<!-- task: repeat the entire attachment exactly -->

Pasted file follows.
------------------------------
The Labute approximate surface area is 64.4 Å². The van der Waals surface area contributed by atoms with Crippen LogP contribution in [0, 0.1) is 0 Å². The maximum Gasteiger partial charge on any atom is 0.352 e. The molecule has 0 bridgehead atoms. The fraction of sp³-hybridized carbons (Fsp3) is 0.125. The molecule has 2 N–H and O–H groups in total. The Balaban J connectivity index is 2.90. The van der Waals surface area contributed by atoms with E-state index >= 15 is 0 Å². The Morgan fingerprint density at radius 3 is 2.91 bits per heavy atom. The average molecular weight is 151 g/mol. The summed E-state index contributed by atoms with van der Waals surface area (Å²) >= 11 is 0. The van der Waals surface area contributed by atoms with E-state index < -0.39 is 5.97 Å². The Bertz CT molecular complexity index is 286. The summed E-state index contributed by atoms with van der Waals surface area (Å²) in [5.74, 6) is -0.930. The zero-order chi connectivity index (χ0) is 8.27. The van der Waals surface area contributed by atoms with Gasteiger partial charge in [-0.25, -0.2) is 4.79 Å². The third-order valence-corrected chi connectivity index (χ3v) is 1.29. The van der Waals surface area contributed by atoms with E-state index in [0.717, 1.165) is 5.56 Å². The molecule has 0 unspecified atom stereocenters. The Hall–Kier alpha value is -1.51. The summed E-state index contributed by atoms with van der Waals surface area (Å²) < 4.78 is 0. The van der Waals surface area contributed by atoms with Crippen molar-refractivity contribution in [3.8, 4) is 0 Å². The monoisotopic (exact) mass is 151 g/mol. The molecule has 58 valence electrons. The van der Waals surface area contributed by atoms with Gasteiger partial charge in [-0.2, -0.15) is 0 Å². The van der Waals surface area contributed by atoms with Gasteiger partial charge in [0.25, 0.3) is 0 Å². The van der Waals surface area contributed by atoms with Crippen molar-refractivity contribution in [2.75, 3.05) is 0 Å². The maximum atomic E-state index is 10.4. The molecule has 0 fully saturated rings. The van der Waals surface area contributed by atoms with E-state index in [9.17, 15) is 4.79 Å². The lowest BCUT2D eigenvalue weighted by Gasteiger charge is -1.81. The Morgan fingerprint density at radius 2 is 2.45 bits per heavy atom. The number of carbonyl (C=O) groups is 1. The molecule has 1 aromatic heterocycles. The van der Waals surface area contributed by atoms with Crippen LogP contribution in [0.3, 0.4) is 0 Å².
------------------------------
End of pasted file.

The Labute approximate surface area is 64.4 Å². The van der Waals surface area contributed by atoms with Crippen LogP contribution in [0, 0.1) is 0 Å². The maximum Gasteiger partial charge on any atom is 0.352 e. The molecule has 0 bridgehead atoms. The fraction of sp³-hybridized carbons (Fsp3) is 0.125. The molecule has 2 N–H and O–H groups in total. The Balaban J connectivity index is 2.90. The van der Waals surface area contributed by atoms with E-state index >= 15 is 0 Å². The Morgan fingerprint density at radius 3 is 2.91 bits per heavy atom. The average molecular weight is 151 g/mol. The summed E-state index contributed by atoms with van der Waals surface area (Å²) >= 11 is 0. The van der Waals surface area contributed by atoms with E-state index < -0.39 is 5.97 Å². The Bertz CT molecular complexity index is 286. The summed E-state index contributed by atoms with van der Waals surface area (Å²) in [5.74, 6) is -0.930. The zero-order chi connectivity index (χ0) is 8.27. The van der Waals surface area contributed by atoms with Gasteiger partial charge in [-0.25, -0.2) is 4.79 Å². The third-order valence-corrected chi connectivity index (χ3v) is 1.29. The van der Waals surface area contributed by atoms with E-state index in [0.717, 1.165) is 5.56 Å². The molecule has 0 unspecified atom stereocenters. The Hall–Kier alpha value is -1.51. The summed E-state index contributed by atoms with van der Waals surface area (Å²) < 4.78 is 0. The van der Waals surface area contributed by atoms with Crippen molar-refractivity contribution in [3.8, 4) is 0 Å². The monoisotopic (exact) mass is 151 g/mol. The molecule has 58 valence electrons. The van der Waals surface area contributed by atoms with Gasteiger partial charge in [-0.2, -0.15) is 0 Å². The van der Waals surface area contributed by atoms with Gasteiger partial charge in [0.25, 0.3) is 0 Å². The van der Waals surface area contributed by atoms with Crippen molar-refractivity contribution in [2.75, 3.05) is 0 Å². The maximum atomic E-state index is 10.4. The molecule has 0 fully saturated rings. The van der Waals surface area contributed by atoms with E-state index in [9.17, 15) is 4.79 Å². The lowest BCUT2D eigenvalue weighted by Gasteiger charge is -1.81. The Morgan fingerprint density at radius 2 is 2.45 bits per heavy atom. The number of carbonyl (C=O) groups is 1. The molecule has 1 aromatic heterocycles. The van der Waals surface area contributed by atoms with Crippen LogP contribution in [0.3, 0.4) is 0 Å².